Note that sample size and power are directly related measures. For given relative risks, power curves similar to Fig. 2 can be made with sample size on the x-axis.
Comparison of the asymptotic power approximations to the simulated power in Haplin and EMIM
Similar to Haplin, the command line software PREMIM and EMIM are easy-to-use tools for the estimation of child, PoO and maternal effects based on genotype data from a number of different study designs [11, 12]. PREMIM generates required input files for EMIM by extracting the required genotype data from standard-format pedigree data (PLINK) files , and EMIM performs the subsequent statistical analyses. PREMIM and EMIM are written in C++ and FORTRAN 77, respectively, and are therefore considerably faster than R implementations. EMIM allows a variety of different parameterization models, which makes it an appealing software for power comparisons with Haplin. Because EMIM uses multinomial modeling, its inference should be similar to that of Haplin . However, to account for unknown parental origin in ambiguous (uninformative) triads or dyads, EMIM maximizes the multinomial likelihood directly (via a direct search algorithm), whereas Haplin maximizes the likelihood using the EM algorithm.
We compared the asymptotic power calculations in Haplin to the power attained by Haplin and EMIM in data simulations. The asymptotic power was computed using the function hapPowerAsymp, whereas the simulated power in Haplin was calculated using hapRun and hapPower. EMIM performs genetic association analyses, but corresponding power calculations are not implemented. To calculate the power attained by EMIM, we first used the Haplin function hapSim to simulate the genotype data. The data was then converted to the standard PLINK-format files, which were subsequently fed into PREMIM and EMIM. Given that the power calculations in Haplin are based on the Wald test, we also used the Wald test for inference in EMIM. Lastly, we calculated the fraction of p-values less than the nominal significance level. We analyzed child, PoO and maternal effects employing the parameterizations presented in Table 2, assuming a multiplicative dose-response model. We simulated data for a variety of child-parent configurations (mfc, mc, mfc-mfc, mc-mc), with effect sizes ranging between 1.0 and 2.0, and a MAF of 0.2. We based the power comparisons on 500 case families in each design, i.e., 500 case-mother dyads or 500 case-parent triads, reflecting that the number of case children available is often a constraint when designing a study. For the hybrid designs, we added an equal number of unrelated control families. The simulations were based on 10,000 replicates of data for a single SNP, and we used a nominal significance level of 0.05. HWE and random mating were assumed throughout.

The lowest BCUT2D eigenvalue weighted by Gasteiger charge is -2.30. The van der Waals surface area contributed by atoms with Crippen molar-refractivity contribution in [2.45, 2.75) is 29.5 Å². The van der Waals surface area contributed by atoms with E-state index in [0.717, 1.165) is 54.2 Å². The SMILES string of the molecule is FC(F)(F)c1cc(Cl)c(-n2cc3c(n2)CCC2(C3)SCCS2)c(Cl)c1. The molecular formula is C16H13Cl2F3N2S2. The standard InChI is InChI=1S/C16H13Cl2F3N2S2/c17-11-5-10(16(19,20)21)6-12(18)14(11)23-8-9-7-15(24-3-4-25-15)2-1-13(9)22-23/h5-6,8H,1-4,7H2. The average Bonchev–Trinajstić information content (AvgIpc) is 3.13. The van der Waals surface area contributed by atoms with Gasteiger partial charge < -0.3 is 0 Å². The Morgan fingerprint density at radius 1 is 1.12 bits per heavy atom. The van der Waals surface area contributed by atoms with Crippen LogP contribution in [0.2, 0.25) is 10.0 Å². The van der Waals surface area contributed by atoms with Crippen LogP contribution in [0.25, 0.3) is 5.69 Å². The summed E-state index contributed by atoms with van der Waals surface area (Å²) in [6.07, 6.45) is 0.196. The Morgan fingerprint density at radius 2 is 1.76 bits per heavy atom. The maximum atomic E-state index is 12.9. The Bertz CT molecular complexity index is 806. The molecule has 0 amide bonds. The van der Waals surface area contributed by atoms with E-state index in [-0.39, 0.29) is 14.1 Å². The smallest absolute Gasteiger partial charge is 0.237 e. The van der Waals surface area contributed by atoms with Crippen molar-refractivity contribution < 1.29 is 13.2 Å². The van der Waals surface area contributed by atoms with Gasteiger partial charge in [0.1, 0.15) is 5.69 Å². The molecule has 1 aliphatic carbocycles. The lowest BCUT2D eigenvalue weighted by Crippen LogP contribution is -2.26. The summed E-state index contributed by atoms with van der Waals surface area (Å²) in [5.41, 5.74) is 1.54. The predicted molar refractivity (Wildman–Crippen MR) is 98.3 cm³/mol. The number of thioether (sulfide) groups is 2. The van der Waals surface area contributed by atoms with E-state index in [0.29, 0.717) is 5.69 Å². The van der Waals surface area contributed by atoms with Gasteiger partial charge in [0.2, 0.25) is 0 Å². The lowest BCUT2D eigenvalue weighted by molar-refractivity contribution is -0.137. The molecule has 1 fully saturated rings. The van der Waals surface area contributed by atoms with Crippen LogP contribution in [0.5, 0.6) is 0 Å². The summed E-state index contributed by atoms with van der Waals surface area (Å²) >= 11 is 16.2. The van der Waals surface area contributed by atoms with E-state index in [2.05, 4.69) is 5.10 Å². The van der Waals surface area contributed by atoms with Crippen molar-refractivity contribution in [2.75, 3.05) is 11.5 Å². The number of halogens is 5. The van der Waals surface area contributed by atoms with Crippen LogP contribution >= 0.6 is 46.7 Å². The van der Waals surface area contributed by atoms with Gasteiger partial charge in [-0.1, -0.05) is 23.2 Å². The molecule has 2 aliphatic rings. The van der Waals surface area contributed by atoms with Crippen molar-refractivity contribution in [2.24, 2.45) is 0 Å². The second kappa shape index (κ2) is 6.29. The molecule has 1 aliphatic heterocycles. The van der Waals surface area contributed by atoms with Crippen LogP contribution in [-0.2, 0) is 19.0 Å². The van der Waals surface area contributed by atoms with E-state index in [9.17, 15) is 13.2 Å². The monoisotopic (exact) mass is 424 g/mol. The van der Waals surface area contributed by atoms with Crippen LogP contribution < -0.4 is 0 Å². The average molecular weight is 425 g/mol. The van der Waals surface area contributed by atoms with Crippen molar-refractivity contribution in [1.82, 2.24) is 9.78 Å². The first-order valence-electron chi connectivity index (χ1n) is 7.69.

The results are shown in Fig. 3. Child effects are displayed in panels a and b, and PoO effects are displayed in panels c and d, with panels b and d showing the results obtained when the child and PoO effects were calculated while adjusting for possible maternal effects (even though, in the simulation model, we did not assume maternal effects, i.e., we set RR(M)=1). For the PoO effects, we set RRF=1, so that the value of RRM/RRF is equal to the value of RRM. Panels e and f show the power to detect maternal effects, while adjusting for possible child or PoO effects (simulated under models where no such child or PoO effects existed, i.e., RR(M)>1 and RR=1, and RR(M)>1 and RRM=RRF=1, respectively).
Note that panels b and e are equivalent because the power to detect a given child or maternal effect is identical when adjusting for possible confounding of the effects with one another. However, this symmetry depends on the study design and will not necessarily hold if case-mothers are unavailable for genotyping (results not shown). PoO effects are essentially estimated in case families, by contrasting the frequencies of alleles transmitted from mother to child with those of alleles transmitted from father to child. Thus, unrelated control families do not add extra power to the case-parent triad design, as can be seen from the overlapping results of the mfc and mfc-mfc designs in panel c. Note that we excluded the mc design from the joint PoO and maternal effect-analyses (panels d and f) because the penetrance model in Eq. (4) (Table 2) would become overparameterized. Overall, Fig. 3 shows that the results are highly consistent between the asymptotic power approximations and the simulated power in Haplin and EMIM, demonstrating that the asymptotic power function performs well when the asymptotic properties underlying the log-linear model hold true. Furthermore, the consistency between Haplin and EMIM across a wide spectrum of genetic scenarios confirms the computational accuracy of the inference methods used in both programs. Altogether, the results indicate that Haplin provides a robust and reliable framework for power calculations in genetic association studies when the genetic analyses are based on either log-linear or multinomial modeling.
To our knowledge, a comprehensive software for power analysis based on the full triad design has been lacking. Here, we have developed and showcased extensive, new and easy-to-use functionalities for statistical power analyses based on log-linear modeling, incorporated in the R package Haplin. In Haplin, power analysis can be carried out analytically using the asymptotic variance-covariance structure of the parameter estimator, or, by a straightforward simulation procedure. The two approaches for power calculations complement each other, balancing time efficiency against generality. Haplin enables power calculations to be performed for child, PoO, maternal and GxE effects, based on genotype data from a variety of family-based study designs. An inherent strength of the Haplin framework is its ability to compute power for both single SNPs and haplotypes, either autosomal or X-linked. We plan to continue to expand the present framework for power analysis, adding new features for power calculations as additional methods for genetic association analysis are developed and incorporated into the Haplin software.